So there was this article a few weeks back in The Washington Post: The death of reading is threatening the soul. Pretty heady stuff. Their subhead is Commitment to reading is an ongoing battle.
And I read it at a most opportune time. Continue reading
So I’m signed up for NaNoWriMo, the annual “let’s slap down 50k words towards a novel in 30 days” insanity this year. My profile can be found here. Of course, I’m actually not a fan of the fest, I think it can actually do more harm than good, but I understand the concept and I’m signed up with a book idea ready to go.
Naturally, this is the exact moment when the day jobs decide to spring extra work and it’s the end of the semester so there’s lots of grading to get done and blah blah blah, excuses excuses.
In any event, I’m there. If you’re participating look me up and I’ll add you back. And hey, I’m an amazing cheerleader even if I’m not able to race alongside you.
DAVID • Speak: Pet Sounds
It’s February, so this month’s issue of David is all about relationships. And while I tend to be fairly private about my relationships in general, there is one I have absolutely no problem talking about.
And that’s just what I’ve done this month for the magazine. So here’s a story about me and my best four-legged friend, Laika Wonderdog!
Love that pain-in-the-ass pup!
Killing the Top Ten Sacred Cows of Publishing by Dean Wesley Smith
My rating: 3.5 of 5 stars
If there’s only one thing to take away from this book it’s that Dean Wesley Smith has traditionally published over 100 novels. Seriously. He tells us this repeatedly in order to prove his bonafides. This makes sense when you remember these ten essays were originally published on his blog (and are still there, among others) so you weren’t getting them all at once. Might have been nice to reformat or go over the collection in advance of compiling them into a book, but one of the other bits of advice we get is (in other words) never look back – keep moving forward. Continue reading
Actually, it’s not even about money. We all like money. We can all appreciate money. Hell, we all want money. No, the issue recently isn’t about money itself, it’s about getting paid. It’s about how we get the money that’s coming into question. I first thought of this when I saw Sean Penn‘s adaptation of Jon Krakauer‘s Into the Wild. In the film (and book, but I hadn’t read the book then), there’s a scene where Chris McCandless decides to burn all the money he has because it’s not “honest” money. He didn’t earn it himself, it was given to him and so he didn’t feel entitled to it. Now, he understood the need for money, he gets various jobs along the way, but that was honest money, necessary money, so it was okay. Continue reading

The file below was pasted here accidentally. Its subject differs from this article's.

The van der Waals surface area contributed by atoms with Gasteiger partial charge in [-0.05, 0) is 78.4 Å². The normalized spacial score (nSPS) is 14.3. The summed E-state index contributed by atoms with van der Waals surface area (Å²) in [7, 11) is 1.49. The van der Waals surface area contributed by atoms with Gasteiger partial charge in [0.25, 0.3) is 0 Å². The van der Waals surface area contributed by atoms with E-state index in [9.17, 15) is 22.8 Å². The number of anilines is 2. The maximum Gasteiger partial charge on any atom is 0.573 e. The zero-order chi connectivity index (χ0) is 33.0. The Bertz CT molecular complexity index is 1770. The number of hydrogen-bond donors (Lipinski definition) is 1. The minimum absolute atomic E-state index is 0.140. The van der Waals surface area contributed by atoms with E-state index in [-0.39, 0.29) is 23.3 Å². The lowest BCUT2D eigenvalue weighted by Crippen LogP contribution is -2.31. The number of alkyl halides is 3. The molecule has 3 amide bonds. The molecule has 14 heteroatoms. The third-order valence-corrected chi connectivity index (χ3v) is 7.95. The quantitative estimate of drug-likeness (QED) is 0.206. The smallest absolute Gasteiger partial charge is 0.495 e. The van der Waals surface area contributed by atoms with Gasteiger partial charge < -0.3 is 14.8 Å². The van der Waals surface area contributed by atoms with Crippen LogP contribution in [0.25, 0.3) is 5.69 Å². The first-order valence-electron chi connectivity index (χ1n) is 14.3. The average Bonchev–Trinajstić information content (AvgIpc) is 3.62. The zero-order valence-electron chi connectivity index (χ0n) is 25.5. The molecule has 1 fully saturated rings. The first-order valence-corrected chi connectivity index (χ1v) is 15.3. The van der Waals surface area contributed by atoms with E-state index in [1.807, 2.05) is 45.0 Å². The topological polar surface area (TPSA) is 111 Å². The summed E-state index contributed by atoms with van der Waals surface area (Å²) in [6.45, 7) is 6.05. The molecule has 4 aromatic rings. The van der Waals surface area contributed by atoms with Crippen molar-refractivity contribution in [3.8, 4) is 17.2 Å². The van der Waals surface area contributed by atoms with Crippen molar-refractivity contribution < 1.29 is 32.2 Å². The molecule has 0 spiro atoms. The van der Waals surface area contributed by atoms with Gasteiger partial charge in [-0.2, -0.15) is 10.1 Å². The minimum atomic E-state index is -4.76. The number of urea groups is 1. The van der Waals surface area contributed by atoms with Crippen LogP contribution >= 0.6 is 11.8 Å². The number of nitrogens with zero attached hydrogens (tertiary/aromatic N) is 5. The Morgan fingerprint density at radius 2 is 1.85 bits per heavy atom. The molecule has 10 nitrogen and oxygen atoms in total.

So I’ve been having a crisis of confidence of late. I’m still going through it but it’s getting a little better. Mostly it’s because I haven’t written much for me lately. I’m not complaining (too much). I like what I’ve been writing (and hopefully will continue to write) but there’s some creative stuff bouncing around and trying to get out so I’ve been trying to write creatively on a daily basis, even if it’s just a little, even if it’s just a blog post or movie review, something to get the mental juices flowing a bit. Continue reading
As a writer, I love knowing how much I’ve written every day, week, month and for the whole year! Svenja Liv has written a great little Excel spreadsheet which does all the work for you, once you put in the digits. And it’s free!
The Writer’s Journey: Mythic Structure for Writers by Christopher Vogler
My rating: 4 of 5 stars
When you “spell” a word correctly, you are in effect casting a spell, charging these abstract, arbitrary symbols with meaning and power.
Christopher Vogler’s book is, in effect, a “Hero’s Journey” for dummies, with a screenwriting angle thrown in for good measure. He makes no bones about the fact he’s basing his research on Joseph Campbell’s work, with a touch of Jungian philosophy,, all set against a Hollywood background. This makes sense, though. As any good teacher, Vogler uses a more modern language (film) in order to teach a concept which is thousands of years old. Continue reading